Liesbeth Brandt Corstius 8 November 1940 – 12 August 2022 – De Groene Amsterdammer

She was often tired of the comments on her purchasing policy for the Gemeentemuseum Arnhem. As museum director, Liesbeth Brandt Corstius bought fifty percent works of art by women and fifty by men. In the early 1980s, this was such a radical choice that the phrase ’50 percent art and fifty percent women’ had to represent a joke that kept popping up.

‘I thought for a while: let’s talk about something else. So I kept my mouth shut about positive discrimination for a while,” she told this magazine in 1994. A tactic she clearly employed in the catalog of the exhibition of New Acquisitions between 1984 and 1989. Although the cover shows a photo of the exhibition hall with a painting of a naked woman by Marlene Dumas prominently in the front, in her explanation Brandt Corstius does not mention a word about her much-debated politics, she dryly explains that the two areas of collection are magical realism and new figuration, the words ‘man’ and ‘woman ‘ doesn’t appear in them. At the back of the catalog from the Faculty of Art History’s library, a reader has ticked off all women’s names on the list of purchased works. Exactly half.

‘I’m showing that it’s possible’, she explained in 1994 when she was awarded the Aletta Jacobs Award for her commitment to women artists. ‘It’: to create a content-rich, good exhibition with as many female as male artists. The communication about this was at least as important as the art itself, Brandt Corstius knew. “We are a folk museum, not a men’s museum,” she explained on the talk show Ischa. Challenging: ‘Most museum directors only talk to other men, so they lack information about the amazing art that women make.’ By 1982, she had already mentioned that she sometimes used the word feminism on purpose because it had such a bad connotation. Because it produced many reactions, and they were necessary.

In the 1990s she adapted that tactic slightly – the female artists who exhibited in Arnhem were sometimes not taken seriously because of her use of the f-word. Exhibitions such as Elck is why, in 1994, over four and a half centuries of Belgian and Dutch artists, and Flowers from the basement from 1989, some nine female artists from around 1900 also rattled the Dutch art history canon. After her retirement in 2000, she hosted art can, the television program about visual arts. She had had a blind spot for representing artists of color, she said de Volkskrant earlier this year she was embarrassed about it afterwards.

Liesbeth Brandt Corstius was born in 1940 in Utrecht. Her father was Jan Brandt Corstius, man of letters and co-founder of Humanistisk Forening, Hugo Brandt Corstius was her older brother. They grew up in a social democratic environment. Liesbeth studied art history in Amsterdam and graduated in January 1966 with a master’s thesis on the painter Colantino, a representative of the Neapolitan school in the first half of the fifteenth century.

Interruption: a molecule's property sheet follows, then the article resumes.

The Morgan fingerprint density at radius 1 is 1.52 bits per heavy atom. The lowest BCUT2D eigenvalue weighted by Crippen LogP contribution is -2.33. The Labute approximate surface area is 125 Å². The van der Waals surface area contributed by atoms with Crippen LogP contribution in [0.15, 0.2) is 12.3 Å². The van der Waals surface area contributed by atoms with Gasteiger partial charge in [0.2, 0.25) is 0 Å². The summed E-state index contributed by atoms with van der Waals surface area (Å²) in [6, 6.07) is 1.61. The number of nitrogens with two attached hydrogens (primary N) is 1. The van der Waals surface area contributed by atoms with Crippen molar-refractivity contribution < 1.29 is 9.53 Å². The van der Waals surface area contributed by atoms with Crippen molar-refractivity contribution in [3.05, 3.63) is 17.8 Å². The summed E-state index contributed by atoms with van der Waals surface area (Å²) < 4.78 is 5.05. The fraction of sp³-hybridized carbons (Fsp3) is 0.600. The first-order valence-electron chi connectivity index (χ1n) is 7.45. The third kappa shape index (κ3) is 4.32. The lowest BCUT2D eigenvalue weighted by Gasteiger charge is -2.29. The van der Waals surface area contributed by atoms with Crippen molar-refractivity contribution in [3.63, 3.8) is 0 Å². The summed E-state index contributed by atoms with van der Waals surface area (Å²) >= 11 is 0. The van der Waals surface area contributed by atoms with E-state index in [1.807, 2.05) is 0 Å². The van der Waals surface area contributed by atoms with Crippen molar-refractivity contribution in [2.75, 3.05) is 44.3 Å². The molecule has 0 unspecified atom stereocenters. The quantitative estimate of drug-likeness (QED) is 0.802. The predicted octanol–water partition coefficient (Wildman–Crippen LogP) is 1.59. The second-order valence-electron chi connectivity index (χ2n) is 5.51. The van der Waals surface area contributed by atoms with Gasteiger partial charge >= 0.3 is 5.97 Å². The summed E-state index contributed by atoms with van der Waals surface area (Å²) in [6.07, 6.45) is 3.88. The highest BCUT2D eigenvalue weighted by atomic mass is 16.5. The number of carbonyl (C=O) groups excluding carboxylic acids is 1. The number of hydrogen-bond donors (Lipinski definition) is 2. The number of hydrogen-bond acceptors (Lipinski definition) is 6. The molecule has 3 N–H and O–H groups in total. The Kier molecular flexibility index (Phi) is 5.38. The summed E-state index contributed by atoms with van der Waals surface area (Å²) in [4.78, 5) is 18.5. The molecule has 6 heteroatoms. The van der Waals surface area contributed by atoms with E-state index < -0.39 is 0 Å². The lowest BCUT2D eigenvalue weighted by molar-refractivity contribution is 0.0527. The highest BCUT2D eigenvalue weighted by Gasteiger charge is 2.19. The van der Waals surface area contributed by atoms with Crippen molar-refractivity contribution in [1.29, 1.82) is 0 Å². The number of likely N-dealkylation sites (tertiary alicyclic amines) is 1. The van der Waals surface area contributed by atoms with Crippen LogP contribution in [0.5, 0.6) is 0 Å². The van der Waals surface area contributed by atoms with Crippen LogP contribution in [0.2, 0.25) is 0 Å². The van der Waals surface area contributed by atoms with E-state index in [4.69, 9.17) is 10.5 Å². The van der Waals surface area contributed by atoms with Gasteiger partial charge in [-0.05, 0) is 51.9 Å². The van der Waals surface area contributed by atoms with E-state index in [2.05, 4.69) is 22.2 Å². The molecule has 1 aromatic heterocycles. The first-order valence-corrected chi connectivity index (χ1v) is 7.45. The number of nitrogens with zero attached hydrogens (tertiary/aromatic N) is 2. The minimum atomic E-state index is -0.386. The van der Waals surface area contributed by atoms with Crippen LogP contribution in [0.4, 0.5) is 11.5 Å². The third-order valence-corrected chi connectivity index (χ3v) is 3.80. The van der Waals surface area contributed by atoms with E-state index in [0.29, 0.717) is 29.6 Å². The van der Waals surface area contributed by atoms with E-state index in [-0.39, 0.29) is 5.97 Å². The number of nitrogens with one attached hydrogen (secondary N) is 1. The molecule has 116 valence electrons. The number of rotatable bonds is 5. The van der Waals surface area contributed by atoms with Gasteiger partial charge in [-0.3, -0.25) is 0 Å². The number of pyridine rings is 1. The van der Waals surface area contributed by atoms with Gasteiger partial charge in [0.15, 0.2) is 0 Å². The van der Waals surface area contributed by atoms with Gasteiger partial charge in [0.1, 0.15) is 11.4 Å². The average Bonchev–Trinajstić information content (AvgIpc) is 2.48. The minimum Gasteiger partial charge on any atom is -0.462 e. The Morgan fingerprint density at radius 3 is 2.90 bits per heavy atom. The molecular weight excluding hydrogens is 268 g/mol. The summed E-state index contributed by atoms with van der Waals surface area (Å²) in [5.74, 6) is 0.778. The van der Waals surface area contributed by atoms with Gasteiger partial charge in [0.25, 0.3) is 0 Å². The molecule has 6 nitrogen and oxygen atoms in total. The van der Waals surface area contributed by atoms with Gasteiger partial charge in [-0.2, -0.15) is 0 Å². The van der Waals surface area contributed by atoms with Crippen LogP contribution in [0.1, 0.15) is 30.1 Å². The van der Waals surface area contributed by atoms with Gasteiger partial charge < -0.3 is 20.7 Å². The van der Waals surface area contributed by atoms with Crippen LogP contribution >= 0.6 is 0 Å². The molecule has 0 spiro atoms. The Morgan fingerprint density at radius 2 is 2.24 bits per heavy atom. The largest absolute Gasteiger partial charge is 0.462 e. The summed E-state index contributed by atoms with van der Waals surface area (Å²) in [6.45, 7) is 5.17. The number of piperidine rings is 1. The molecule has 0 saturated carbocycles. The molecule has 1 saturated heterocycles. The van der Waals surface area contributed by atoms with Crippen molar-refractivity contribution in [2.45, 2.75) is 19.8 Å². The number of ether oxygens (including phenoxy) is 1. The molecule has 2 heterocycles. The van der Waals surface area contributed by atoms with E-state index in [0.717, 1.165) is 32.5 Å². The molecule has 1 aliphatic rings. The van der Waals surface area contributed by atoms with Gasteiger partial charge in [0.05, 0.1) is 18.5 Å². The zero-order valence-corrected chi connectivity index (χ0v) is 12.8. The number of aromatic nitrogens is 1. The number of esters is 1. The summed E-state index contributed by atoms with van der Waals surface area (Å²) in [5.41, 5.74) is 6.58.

Sometimes she used the word feminism on purpose because of its bad sound

She began working at the Boijmans van Beuningen Museum. In a big interview in NRC in 1972 she advocated more accessible information for exhibitions. You would reach more people with short texts and other means than with a scientific catalog text.

In 1974, she leaves Boijmans and becomes freelance editor-in-chief at Museum news. She wants to get rid of the scientific tone in the magazine. ‘The advantage here is that I am not very clever, but I make the condition that I must at least understand the pieces,’ she writes to her readers.

She visits the exhibition in Frankfurt with her friend Josine de Bruyn Kops, director of the municipal museums in Gouda. The Artist International 1877-1977. How many female artists are there in the Netherlands anyway? And what do they do? Together with De Bruyn Kops, she founded the Women in the Visual Arts Foundation (svbk) on. After a call to the side two thousand female artists apply. The foundation’s purpose is to bring these women forward with their art and stimulate their self-esteem.

Brandt Corstius is now also editor at to the side and editor of chrysalis, a new bi-annual magazine for literature and art on a feminist basis – the second issue consists of a special issue on forgotten women from Dutch literature up to 1900.

From 1979 to 1981 the exhibition tours Feminist Art International, consisting of svbk, along seven cities in the Netherlands. Themes are the resistance to stereotypical gender roles, female sexuality in feminist art and the search for inspiring examples of women from the past and present.

The themes introduced by Brandt Corstius are now regularly exhibited in some Dutch museums. The imbalance is still there despite all the initiatives. In the week after her death, a report by the advocacy organization Women Inc. shows that men still earn fifty percent more than women in the art world, spend more time in museums and occupy most of the top positions. This was news to some. Liesbeth Brandt Corstius could have said something funny about it.

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